VIEW FROM THE RIDGE
From his very first public appearance during the Court’s 120th founding anniversary last June 11, 2021, Chief Justice Alexander G. Gesmundo signaled in unmistakable terms his resolve to kickstart the process of change in the judiciary.
Doubters, of course, would pooh-pooh his maiden public speech as par for the course and one that every new Chief Justice makes. I have reasons to believe, though,that the skeptics could be wrong this time.
My first reason is the consistency of the Chief Justice’s intent to bring about change. I have heard these same words from him before, in the same intensity, not only during his JBC interview but long before; he had harbored these same thoughts long before he had any inkling that he would head the judiciary as Chief Justice, borne perhaps by his years of lecturing on Remedial Law at the Ateneo Law School.
He had posited then, as he now plainly communicates, that the judiciary’s problems could be solved through the application of will, hard work and sacrifice; through focused efforts addressing its systems and processes; and through people sufficiently dedicated to battle even long odds.
This position, perhaps, was one of the sources of his fixation on computerization, on the need to analyze and review our judicial processes, and on his insistence that the judiciary should recruit the best, the brightest and the most ethical. These, to him, are apparently the basic ingredients to achieve the greater efficiency and the sterling reputation that an adjudication system requires.
My second reason to be gung-ho stems from the nature of the first change he outlined in his maiden speech – changes on the adjudicative operations in the Court itself; the members of the Court themselves are self-limiting their own time to act on their new cases.
From the “directory” interpretation made before, they now bind themselves to resolve all newly filed cases within the 24 months allowed them by the Constitution. Thus, both the lower courts and the High Court are now subject to the constitutional limits. This is equality of treatment of the highest order – a direct application of the Constitution on the Court’s justices themselves, by themselves.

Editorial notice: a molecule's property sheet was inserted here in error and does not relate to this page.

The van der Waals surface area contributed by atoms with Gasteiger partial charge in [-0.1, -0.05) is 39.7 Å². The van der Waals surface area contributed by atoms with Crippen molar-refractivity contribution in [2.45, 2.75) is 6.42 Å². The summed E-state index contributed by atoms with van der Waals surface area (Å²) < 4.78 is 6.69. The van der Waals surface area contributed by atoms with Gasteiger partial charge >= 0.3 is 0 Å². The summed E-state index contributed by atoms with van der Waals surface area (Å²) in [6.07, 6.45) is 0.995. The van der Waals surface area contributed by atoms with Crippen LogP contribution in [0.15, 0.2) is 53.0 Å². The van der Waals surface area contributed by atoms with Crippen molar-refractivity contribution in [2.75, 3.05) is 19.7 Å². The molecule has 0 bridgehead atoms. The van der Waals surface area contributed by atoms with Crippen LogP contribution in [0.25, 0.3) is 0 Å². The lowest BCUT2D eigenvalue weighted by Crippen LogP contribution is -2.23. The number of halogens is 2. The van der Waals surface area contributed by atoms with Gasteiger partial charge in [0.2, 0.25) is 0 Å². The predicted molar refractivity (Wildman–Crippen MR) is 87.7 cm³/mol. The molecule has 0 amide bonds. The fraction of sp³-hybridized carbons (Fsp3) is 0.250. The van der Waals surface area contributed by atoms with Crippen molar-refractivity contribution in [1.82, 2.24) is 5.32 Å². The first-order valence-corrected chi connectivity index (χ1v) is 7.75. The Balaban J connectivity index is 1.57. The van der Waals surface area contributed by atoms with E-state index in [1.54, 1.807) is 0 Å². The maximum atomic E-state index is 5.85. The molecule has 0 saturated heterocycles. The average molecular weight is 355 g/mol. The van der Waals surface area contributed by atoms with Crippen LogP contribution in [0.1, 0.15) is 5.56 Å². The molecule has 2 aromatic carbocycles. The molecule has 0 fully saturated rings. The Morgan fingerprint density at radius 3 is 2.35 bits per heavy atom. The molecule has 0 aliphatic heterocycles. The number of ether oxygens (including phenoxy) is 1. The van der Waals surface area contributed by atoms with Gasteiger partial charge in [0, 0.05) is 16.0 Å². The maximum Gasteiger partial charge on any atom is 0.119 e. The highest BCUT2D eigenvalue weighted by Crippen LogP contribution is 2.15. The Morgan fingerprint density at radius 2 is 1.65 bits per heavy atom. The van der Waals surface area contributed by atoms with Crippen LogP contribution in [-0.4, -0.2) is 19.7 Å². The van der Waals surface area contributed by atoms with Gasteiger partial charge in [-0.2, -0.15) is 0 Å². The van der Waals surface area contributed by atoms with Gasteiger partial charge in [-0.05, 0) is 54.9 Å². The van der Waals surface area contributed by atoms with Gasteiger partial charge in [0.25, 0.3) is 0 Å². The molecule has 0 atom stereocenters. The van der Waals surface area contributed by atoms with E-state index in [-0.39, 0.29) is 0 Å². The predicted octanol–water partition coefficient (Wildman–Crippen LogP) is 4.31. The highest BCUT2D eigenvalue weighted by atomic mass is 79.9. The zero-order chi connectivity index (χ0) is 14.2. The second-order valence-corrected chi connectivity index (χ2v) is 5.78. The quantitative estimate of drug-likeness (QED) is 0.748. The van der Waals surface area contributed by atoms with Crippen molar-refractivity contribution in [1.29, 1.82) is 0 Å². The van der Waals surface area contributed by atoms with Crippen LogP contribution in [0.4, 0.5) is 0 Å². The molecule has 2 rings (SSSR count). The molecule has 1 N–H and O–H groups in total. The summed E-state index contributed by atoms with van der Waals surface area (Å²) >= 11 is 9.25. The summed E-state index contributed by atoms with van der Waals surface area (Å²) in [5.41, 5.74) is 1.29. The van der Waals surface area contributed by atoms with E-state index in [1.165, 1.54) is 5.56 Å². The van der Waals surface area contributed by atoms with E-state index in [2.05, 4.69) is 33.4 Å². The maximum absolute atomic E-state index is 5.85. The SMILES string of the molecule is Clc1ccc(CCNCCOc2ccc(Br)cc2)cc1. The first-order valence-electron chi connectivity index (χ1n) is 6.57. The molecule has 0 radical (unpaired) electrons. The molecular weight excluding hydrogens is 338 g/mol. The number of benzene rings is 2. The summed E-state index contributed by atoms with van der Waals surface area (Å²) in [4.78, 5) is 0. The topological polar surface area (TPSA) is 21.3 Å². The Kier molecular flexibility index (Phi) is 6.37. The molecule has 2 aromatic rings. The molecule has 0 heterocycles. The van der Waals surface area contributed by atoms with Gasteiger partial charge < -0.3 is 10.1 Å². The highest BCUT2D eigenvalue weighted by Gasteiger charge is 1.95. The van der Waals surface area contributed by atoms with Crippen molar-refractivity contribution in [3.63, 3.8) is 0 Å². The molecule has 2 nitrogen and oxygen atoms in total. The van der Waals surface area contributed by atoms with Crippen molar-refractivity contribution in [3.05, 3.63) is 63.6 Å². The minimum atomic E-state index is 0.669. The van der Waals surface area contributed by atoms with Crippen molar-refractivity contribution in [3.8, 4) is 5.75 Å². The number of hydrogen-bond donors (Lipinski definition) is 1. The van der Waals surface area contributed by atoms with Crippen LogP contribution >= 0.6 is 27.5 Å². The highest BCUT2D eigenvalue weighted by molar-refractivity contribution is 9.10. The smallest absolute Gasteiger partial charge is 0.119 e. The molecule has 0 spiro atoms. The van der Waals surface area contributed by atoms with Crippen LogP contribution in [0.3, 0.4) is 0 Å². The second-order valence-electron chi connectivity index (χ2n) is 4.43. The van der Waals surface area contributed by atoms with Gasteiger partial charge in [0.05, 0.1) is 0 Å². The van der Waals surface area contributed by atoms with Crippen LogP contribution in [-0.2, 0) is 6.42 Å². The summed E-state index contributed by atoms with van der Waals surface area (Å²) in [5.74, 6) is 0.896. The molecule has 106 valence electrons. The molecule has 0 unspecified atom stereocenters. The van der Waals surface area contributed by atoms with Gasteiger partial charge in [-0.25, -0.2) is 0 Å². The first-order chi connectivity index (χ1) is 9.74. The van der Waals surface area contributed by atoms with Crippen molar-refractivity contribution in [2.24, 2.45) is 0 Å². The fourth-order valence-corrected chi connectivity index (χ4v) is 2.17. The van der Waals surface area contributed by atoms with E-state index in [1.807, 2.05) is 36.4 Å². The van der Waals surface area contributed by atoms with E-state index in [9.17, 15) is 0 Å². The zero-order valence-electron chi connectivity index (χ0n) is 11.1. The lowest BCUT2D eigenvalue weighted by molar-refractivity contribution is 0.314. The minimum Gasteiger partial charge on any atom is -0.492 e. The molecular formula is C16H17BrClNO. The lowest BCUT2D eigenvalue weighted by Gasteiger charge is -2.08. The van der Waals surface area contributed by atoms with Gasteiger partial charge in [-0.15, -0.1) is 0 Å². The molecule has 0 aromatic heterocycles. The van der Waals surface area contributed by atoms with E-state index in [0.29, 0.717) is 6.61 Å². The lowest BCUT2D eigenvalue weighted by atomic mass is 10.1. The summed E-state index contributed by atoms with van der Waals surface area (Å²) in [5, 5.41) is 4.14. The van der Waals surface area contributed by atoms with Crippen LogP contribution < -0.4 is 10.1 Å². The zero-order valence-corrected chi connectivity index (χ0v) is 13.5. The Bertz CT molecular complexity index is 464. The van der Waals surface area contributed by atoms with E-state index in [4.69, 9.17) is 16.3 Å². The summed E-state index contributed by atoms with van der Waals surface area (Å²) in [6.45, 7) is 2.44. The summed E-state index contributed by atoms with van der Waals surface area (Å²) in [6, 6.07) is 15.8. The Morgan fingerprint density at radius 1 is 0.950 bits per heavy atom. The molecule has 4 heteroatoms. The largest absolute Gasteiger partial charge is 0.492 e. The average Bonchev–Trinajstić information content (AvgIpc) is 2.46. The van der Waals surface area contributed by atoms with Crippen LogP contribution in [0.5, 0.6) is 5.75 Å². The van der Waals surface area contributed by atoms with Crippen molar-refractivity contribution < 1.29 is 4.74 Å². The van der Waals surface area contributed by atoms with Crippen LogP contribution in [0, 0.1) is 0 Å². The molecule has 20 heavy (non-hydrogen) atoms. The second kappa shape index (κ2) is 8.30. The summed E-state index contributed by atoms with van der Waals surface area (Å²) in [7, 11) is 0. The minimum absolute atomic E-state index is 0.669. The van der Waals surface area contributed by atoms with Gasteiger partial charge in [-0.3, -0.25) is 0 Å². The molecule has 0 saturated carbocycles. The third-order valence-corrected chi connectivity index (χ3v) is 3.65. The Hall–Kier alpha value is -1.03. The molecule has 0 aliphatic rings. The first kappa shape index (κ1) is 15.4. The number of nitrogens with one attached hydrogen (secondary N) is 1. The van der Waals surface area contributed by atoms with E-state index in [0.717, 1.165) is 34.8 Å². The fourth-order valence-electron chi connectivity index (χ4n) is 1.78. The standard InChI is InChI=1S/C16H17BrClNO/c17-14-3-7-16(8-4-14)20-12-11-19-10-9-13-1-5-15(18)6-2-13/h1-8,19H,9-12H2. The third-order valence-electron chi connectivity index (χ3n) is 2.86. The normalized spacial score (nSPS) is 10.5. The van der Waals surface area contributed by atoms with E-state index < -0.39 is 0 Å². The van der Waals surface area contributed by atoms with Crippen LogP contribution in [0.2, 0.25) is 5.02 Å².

These, to me, are very significant starting points as they are humbling and self-sacrificing moves, no different from the admission that Court operations themselves might have been contributing to delay in the prompt disposition of cases.
But over and above all these, I see fresh winds of change coming because I can sense that the Chief Justice and the members of the Court are not alone in the desire and the willingness to carry out the measures that judicial reform would require.
In the years after the Court’s second painful experience affecting its Chief Justice, I have seen and heard people, in and out of the Court, who are ready and eager for change. Some of them, in fact, have shown impatience that change had not been happening despite the Court’s painful (and to some, self-inflicted) lessons.
These distinctive signals are still there; I saw and heard the same sentiments as I renewed my linkages with old and new friends around the Court when I came to PhilJA.
The discussions I heard among senior officials about the problems plaguing the judiciary and the positive moves they can contribute, have been very touching to see and hear, even if only in viber groups and in small private zoom meetings.
Add to these, the very positive attitudes I have recently seen from members of the private sector who have been asking how they can individually or as a group help the Chief Justice succeed in reforming our justice system. These groups, by the way, are not confined to the traditional groups – such as the Judicial Reform Initiative whose members have consistently been helping the Court in the past.
What I see and hear now appears to be a wave of sentiment to help, coming not only from traditional faces and sources but from varied sources within and outside the judiciary.
The Chief Justice, it seems, in his quiet and humble way, has earned the attention of many and is perceived to be the catalyst who can direct and speed up the change that the judiciary has long yearned for.
This, in my view, is a new and added element that could be a game changer in the Court’s efforts for reforms. When people themselves want to change for the better and are ready to will its happening, change cannot but happen.
Let us all watch and see. And join the will to improve our own home – the judiciary.